Amunugama served for four years as Director IPDC and built up a strong support system for Third World news and information organizations. He also co-ordinated the work of an inter-governmental council on information. At the height of the Cold War, the IPDC organized an annual meeting in Tashkent, in the then USSR, which was attended by all the hardline cold warriors of the Reagan administration. They came to the meeting full of fears of communist infiltration of UNESCO, but left for home with undoubted satisfaction.
The inter-governmental council of IPDC had a large number of influential Ministers and advisors from all parts of the globe including G. Parathasarathy who represented India as a special envoy of Prime Minister Indira Gandhi. Gamini Dissanayake informed J.R. Jayewardene of the friendship between Parathasarathy and Amunugama. As a result many a confidential message was conveyed to Parathasarathy in his Lodhi Gardens home in New Delhi. A few months later the President requested Amunugama to return to Colombo to help in his negotiations with India. At this time Prime Minister Premadasa, Foreign Minister Hameed and Minister Athulathmudali were not in the loop - which was the root cause of later dissension on the Indo- Lanka accord. On returning to Sri Lanka, Amunugama was appointed Additional Secretary General of World View International Foundation, which was a global NGO in the field of communication and development. At the same time he functioned as an advisor to the President. With his WIF assignment he had to travel extensively in order to seek funds for information projects. It was somewhat similar to what he did in UNESCO. Around this time his professor and mentor during his Peradeniya days, Stanley J. Tambiah arranged for him to spend time at Harvard University. As a visiting fellow in the Department of Social Anthropology, Amunugama spent a pleasant period of his life working on several research papers. The Widener Library, facing the Harvard yard, provided an ideal setting for his intellectual enterprises. He also fondly remembers the many acts of kindness of his ‘Guru’, Tambiah.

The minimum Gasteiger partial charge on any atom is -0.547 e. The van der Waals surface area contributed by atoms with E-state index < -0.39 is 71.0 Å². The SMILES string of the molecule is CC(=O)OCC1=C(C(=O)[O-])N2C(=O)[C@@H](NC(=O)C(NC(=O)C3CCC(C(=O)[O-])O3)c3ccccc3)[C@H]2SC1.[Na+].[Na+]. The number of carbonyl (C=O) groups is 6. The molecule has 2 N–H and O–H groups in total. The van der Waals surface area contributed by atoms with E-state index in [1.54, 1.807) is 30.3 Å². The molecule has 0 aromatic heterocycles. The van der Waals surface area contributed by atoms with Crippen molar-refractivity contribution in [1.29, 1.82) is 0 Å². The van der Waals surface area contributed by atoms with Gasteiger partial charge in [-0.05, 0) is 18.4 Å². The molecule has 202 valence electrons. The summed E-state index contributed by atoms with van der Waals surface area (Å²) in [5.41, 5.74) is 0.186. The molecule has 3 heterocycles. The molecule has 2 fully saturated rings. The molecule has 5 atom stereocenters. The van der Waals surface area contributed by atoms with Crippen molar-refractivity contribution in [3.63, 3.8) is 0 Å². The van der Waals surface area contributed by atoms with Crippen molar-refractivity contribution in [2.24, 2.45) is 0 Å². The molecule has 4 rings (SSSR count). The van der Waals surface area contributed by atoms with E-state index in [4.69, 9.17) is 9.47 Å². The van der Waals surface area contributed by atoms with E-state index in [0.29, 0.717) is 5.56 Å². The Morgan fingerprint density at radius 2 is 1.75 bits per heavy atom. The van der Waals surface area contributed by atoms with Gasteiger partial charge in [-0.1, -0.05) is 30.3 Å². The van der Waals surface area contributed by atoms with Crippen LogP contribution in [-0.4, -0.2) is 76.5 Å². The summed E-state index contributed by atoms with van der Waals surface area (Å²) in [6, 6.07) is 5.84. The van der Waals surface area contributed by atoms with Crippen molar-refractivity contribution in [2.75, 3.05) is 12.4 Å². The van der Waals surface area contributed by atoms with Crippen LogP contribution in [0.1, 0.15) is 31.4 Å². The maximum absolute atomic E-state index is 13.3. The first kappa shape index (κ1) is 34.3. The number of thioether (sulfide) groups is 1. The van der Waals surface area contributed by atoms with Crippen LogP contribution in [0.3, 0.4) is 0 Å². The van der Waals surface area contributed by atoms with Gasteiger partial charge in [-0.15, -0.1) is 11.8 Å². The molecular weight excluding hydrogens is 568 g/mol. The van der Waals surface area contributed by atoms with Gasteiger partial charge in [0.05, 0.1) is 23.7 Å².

Many of the papers written during this period have been published in journals such as Religion (University of California) and Social Science Information (EHSS, Paris).
During his stay in Paris with UNESCO, Amunugama had enrolled with the Ecole des Haute Etudes en Science Sociale in Boulvard Raspail which is affiliated to the University of Paris, for a Doctorate in Social Anthropology. He was fortunate in getting the advice of Louis Dumont whom he had met earlier on one of the professor’s visits to Sri Lanka. Dumont who was the head of EHSS, and one of the greatest anthropologists of all time, was on the verge of retirement. He was looking forward to leaving his small apartment in Rue de Bac in Paris for his country cottage. However he was kind enough to approve Amunugama’s suggestions for a thesis and appoint as supervisor, his favorite scholar Jean-Claude Galay, an act of courtesy not normally undertaken by a retiring professor.
Amunugama was also greatly assisted by his friend, Professor Eric Meyer, also of the EHSS. Great oriental scholars like Collette Caillat and Andre Bareau also helped. After three years of intensive work, Amunugama obtained his Doctorate from the University of Paris.
The last years of the President Jayewardene regime saw difficult times. With the signing of the Indo-Lanka accord the JVP began its second insurrection and at the same time the Indian Peace Keeping Force arrived in Jaffna. Having failed to persuade the LTTE to comply with the provisions of the Accord, the Indian defence forces began to engage the Tamil rebels. Faced with a two pronged armed conflict in the north and south of the island, the President also began to lose support among the senior members of his cabinet, including the Prime Minister, who were swept by anti-Indian feelings which were fanned by the local media and the JVP. At this juncture the President fell back on a small group led by Gamini Dissanayake for both political and administrative support. Amunugama was soon co-opted into this group as testified by JN Dixit who was the Indian High Commissioner in Colombo at this time. In his book ‘Assignment Colombo’ (1998) he writes about the Indo-Lanka Peace Accord in the following way. “Jayewardene asked me to be in touch with Gamini Dissanayake and an intellectual associate of Dissanayake, Sarath Amunugama for working out the details”.
The conflict in the governing party of the time was to have serious consequences later on. After the President was prevented from seeking a third term, the Prime Minister became the grudging choice of the party to succeed him. After a strenuous election campaign, waged amidst gunfire in both the South and North of the island, Premadasa emerged the winner. However the scars of internecine warfare in the UNP remained and after some time a direct challenge to the new President was launched by some disaffected Cabinet ministers and their camp followers. This took the form of an attempt to impeach the President. Amunugama, who was a close associate of Gamini Dissanayake and Lalith Athulathmudali, was drawn in to this move though he had no personal animosity with Premadasa. He was appointed a Vice-President of the Democratic United National Front which was set up to accommodate the rebels who were soon expelled by the President.